In the 1980s, there was no question that the accumulation of ‘stuff’ was everything, and the world of advertising and marketing helped drive that culture of conspicuous consumption. However, it was very much a generational thing, and the current generation most beloved of marketers and advertisers is a different beast with different aspirations. So much so, in fact, that a whole new term has been used to describe what they want.
So what is the experience economy then?
In simple terms, it’s the successor to the previous economic eras; the agrarian economy, the industrial economy and the service economy, and what makes it distinct is that people are paying for an ‘experience’ rather than a product. They’re wanting to do something memorable and take away the memory than a physical thing. It was first identified by a number of writers in the 1990s, but has really taken hold over the last decade.
The Harvard Business Review gave the definition of the experience economy as where: “a company intentionally uses services as the stage, and goods as props, to engage individual customers in a way that creates a memorable event.” That was back in 1998 and things have continued in that direction since, with Kevin Jenkins from Visa Europe telling the Daily Mail last year: “Eating out, booking holidays and discovering new experiences are all driving spending growth at a time when the lower cost of living is creating higher disposable incomes.”
So what examples are there of these ‘experiences’? Some of it is in the way brands like Starbucks have worked hard to make buying its coffee an experience for its customers in return for their loyalty, while Apple for many years was an expert at making people buy its products as part of an experience and lifestyle. In many ways, that user experience is what keeps it up at the top, deep into its post-Jobs era, where its products have been less revolutionary and market-leading in terms of quality.
The rise in importance of digital and social media has certainly helped to usher in the experience economy as – particularly younger generations – now often measure the success of a purchase based on their ability to share it with people on Facebook or Instagram. Holidays and days out certainly fit this criteria, while going to a gig or festival is much more of a shared – and shareable – experience than buying a CD, and you can see the importance of the experience economy in the way many products are sold in TV ads – as experiences.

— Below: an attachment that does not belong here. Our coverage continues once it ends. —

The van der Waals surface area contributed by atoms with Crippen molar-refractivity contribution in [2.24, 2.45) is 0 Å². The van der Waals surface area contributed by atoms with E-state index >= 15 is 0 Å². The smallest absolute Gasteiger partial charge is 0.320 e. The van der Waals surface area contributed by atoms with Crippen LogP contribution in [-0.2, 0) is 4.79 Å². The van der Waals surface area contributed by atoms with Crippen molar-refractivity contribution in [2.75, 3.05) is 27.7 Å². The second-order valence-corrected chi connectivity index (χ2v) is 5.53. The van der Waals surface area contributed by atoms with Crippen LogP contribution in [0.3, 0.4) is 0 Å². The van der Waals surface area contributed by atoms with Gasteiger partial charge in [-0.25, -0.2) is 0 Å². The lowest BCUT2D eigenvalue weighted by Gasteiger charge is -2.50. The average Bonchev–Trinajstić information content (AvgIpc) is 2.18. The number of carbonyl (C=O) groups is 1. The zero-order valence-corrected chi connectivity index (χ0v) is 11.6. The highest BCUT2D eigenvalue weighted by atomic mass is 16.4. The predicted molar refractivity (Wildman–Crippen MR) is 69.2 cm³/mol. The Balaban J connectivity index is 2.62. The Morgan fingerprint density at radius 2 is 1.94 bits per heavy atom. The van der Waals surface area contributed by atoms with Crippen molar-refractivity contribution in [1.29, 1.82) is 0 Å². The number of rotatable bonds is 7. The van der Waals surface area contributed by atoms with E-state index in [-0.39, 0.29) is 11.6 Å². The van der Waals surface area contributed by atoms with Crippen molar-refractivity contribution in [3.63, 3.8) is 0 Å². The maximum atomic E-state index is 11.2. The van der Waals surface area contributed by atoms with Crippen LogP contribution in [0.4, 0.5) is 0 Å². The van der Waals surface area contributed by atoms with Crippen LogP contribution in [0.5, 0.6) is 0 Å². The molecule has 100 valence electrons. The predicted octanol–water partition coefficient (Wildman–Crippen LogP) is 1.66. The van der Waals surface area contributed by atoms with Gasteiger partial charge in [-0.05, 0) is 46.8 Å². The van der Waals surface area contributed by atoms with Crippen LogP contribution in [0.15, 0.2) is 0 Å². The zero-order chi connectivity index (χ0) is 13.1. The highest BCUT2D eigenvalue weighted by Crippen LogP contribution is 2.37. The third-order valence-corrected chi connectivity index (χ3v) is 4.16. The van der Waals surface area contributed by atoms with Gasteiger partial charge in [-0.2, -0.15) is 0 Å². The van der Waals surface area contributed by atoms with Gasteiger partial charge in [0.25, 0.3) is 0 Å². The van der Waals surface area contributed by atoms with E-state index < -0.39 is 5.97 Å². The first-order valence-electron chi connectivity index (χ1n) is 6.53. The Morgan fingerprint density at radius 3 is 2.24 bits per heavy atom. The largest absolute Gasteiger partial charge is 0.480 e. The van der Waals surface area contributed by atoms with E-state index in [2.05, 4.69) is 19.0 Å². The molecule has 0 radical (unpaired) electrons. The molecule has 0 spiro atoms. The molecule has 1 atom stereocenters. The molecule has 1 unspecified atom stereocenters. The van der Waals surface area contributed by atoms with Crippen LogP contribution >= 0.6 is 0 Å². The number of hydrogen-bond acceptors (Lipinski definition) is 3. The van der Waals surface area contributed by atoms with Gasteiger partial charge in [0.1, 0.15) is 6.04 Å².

A recent study by The Martini Report indicated that 80% of what it calls ‘affluent consumers’ would rather spend money on a luxury experience than a luxury item, and that can be seen in the way travel firms and holiday destinations try to offer something different to attract people. Novelty hotels and restaurants aren’t just found in Las Vegas these days and holidays are sold very much as once-in-a-lifetime experiences rather than just the chance to get away from the daily grind for some sun. Visiting locations of famous movies (like, say the New Zealand of the Lord Of The Rings saga) or living out fantasy lifestyles for the duration of the holiday are what we get sold now.
When it comes to giveaways, brands are focusing more on experiences as prizes rather than physical items. Giving away cars is old hat, especially when targeting millennials, who would rather have a week’s holiday in an exotic location where they can have a series of life-enhancing experiences, and this is how the giveaways are sold to them.
In a world where it’s increasingly hard to buy a first house, perhaps it’s no surprise that a generation is being turned off by the material possessions desired by their parents. Instead of building a vast CD collection that they own, most are happy to ‘rent’ music by streaming from Spotify, as long as that experience is a good one. On the flipside, many are going back to the world of buying physical records to enjoy that experience of ‘genuine’ music that vinyl has come to represent, and these two examples sum up the diversity of the experience economy, which can sometimes actually mean ‘buying stuff’..
Does that mean there’s a long future ahead for it? History suggests that it will eventually be replaced by something else, but there’s no sign of it slowing down anytime soon, so it is still an opportunity for marketers if it is done well. Brands can only capitalise on the experience economy if they truly understand their audience and work to build a relationship with them that genuinely runs both ways. Millennials are savvy consumers and know when they’re being lied to rather than given a genuinely good customer experience.
What is your opinion of the experience economy? What are your favourite examples of good experiences you have had with brands? Leave your thoughts in the comment section below or share your opinions with us on Twitter @mporiumgroup.